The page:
70 things to try with Google's Android 4.1 Voice Search

Got Jelly Bean, the latest release of Android? Try these 70 Voice Search commands to make your device spring to life.

Page 2 of 5



Google's Android 4.1 Voice Search can do a lot of stuff related to sports. If you want scores or info on recent or upcoming games, you're in luck:

Ask your device "When's the next Cubs game?" and it'll show you a graphic with the answer while audibly telling you the details.

Ask "What was the score of the Cardinals game last night?" and you'll see and hear the stats.

Ask "Did the Marlins win their last game?" and you'll get a visual answer along with a spoken one.

Voice Search will always give you an option to learn more, too: The sports graphics have links to jump straight to game recaps and highlights. With any Voice Search command, you can also scroll down past the organized answer to see a list of standard Web search results.


This one's been around in Android for a while, but it's still a winner: When you have a hankering to hear some specific tunes, just tap your device's microphone key and tell your phone or tablet what it is you desire.

You could use a band name -- "Listen to The Beatles" -- or you could request a specific song: "Listen to 'I Am the Walrus.'"

Whatever you say, Voice Search will pop up a list of places where the music could be played -- the default Play Music app along with YouTube and third-party programs like Pandora -- and let you pick the one you want to use.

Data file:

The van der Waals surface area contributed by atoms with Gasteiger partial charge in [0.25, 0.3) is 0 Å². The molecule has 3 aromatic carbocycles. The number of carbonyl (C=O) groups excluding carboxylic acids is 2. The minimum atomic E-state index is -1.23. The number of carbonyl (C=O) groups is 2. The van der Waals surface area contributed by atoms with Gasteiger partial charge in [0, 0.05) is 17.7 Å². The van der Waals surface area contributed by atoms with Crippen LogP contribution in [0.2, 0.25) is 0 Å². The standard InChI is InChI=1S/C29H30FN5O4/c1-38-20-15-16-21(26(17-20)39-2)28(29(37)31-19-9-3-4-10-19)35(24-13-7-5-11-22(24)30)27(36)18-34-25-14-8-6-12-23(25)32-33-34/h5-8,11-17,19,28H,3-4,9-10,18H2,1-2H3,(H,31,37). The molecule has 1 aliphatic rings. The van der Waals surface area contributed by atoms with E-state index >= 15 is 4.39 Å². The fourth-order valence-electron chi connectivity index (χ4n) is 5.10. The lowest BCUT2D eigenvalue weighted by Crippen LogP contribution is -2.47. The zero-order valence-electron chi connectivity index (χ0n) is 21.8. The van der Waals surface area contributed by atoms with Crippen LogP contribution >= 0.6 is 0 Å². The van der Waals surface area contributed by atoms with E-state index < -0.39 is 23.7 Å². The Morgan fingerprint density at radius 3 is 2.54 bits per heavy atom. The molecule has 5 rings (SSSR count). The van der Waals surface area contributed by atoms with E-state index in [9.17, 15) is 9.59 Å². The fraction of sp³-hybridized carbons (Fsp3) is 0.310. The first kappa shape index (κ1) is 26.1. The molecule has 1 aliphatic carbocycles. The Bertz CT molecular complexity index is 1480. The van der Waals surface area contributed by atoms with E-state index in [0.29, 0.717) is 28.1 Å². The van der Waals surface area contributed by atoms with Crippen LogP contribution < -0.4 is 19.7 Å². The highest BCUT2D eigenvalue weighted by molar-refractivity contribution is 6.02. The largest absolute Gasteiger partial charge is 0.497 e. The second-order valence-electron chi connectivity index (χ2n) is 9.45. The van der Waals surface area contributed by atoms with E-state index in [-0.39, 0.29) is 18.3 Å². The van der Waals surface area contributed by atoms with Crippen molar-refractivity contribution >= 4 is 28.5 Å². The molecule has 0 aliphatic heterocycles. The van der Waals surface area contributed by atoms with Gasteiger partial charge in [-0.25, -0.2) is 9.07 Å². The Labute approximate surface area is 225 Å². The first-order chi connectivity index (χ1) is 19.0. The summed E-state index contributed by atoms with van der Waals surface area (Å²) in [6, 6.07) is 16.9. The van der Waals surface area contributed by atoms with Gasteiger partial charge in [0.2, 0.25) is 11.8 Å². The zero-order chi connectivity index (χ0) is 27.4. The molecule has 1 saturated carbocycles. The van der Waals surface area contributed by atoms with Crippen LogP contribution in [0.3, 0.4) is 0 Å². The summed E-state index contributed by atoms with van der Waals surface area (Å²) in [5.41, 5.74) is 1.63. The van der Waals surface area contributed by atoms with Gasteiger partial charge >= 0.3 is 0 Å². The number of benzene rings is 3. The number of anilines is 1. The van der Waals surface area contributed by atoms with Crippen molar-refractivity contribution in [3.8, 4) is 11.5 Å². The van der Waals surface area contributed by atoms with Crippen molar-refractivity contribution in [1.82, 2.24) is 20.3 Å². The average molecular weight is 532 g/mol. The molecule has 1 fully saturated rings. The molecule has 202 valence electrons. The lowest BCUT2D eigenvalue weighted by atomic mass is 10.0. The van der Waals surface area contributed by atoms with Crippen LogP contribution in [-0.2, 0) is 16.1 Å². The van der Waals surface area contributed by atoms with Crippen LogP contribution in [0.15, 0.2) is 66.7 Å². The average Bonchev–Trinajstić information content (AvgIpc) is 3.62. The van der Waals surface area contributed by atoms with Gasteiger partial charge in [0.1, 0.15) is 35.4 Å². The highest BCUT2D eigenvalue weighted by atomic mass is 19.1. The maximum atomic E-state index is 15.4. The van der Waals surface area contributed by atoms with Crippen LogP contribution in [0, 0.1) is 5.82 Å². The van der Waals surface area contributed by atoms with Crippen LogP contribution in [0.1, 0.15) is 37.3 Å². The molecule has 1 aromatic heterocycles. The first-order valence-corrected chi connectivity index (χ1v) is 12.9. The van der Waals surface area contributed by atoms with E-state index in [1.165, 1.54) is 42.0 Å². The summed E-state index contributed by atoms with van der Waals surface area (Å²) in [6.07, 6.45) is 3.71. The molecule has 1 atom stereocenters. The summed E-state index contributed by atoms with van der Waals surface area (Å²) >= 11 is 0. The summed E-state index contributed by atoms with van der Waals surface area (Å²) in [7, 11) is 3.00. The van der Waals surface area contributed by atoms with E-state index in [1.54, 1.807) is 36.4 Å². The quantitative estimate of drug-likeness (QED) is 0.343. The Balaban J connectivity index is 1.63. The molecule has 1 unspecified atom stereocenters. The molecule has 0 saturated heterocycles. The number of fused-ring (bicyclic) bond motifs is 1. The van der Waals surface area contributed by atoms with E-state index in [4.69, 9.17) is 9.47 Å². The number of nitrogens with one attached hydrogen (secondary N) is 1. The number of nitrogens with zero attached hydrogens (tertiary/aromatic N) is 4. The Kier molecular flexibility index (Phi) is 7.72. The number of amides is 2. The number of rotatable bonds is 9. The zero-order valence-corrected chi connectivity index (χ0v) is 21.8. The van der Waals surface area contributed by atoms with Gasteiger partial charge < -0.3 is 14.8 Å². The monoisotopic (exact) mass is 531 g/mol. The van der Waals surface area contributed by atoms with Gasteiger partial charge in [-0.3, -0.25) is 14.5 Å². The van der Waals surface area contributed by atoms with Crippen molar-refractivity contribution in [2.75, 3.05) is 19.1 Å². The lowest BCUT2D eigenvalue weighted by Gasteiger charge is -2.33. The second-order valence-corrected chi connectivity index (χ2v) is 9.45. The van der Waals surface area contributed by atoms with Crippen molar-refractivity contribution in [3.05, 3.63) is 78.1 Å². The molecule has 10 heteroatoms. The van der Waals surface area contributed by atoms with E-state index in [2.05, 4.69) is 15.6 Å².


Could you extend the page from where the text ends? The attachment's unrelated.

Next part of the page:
Another oldie-but-goodie is Google's voice-powered message sending functionality. It can work in several different ways. You can send a text to someone by saying "Send text to" followed by the person's name and the message you want to send. Voice Search will pull up a card with the person's name and photo along with the contents of the message you composed; you can edit the message or tap once to confirm it's correct.

You can send an email to someone using a similar setup: Just say "Send email to" followed by the person's name and your message. If you want to get fancy, you can use the phrases "subject" and "body" to fill out the entire email (e.g. "Send text to Mom, subject 'Hello,' body 'How are you today?'").

Want to make a note to yourself? No problem: Say "Note to self" and then whatever it is that you want to remember. Voice Search will compose an email to you, using the default Gmail account on your device, with both transcribed text of your message and an audio attachment of your voice.

| 1 2 3 4 5 Page 2
ITWorld DealPost: The best in tech deals and discounts.
Shop Tech Products at Amazon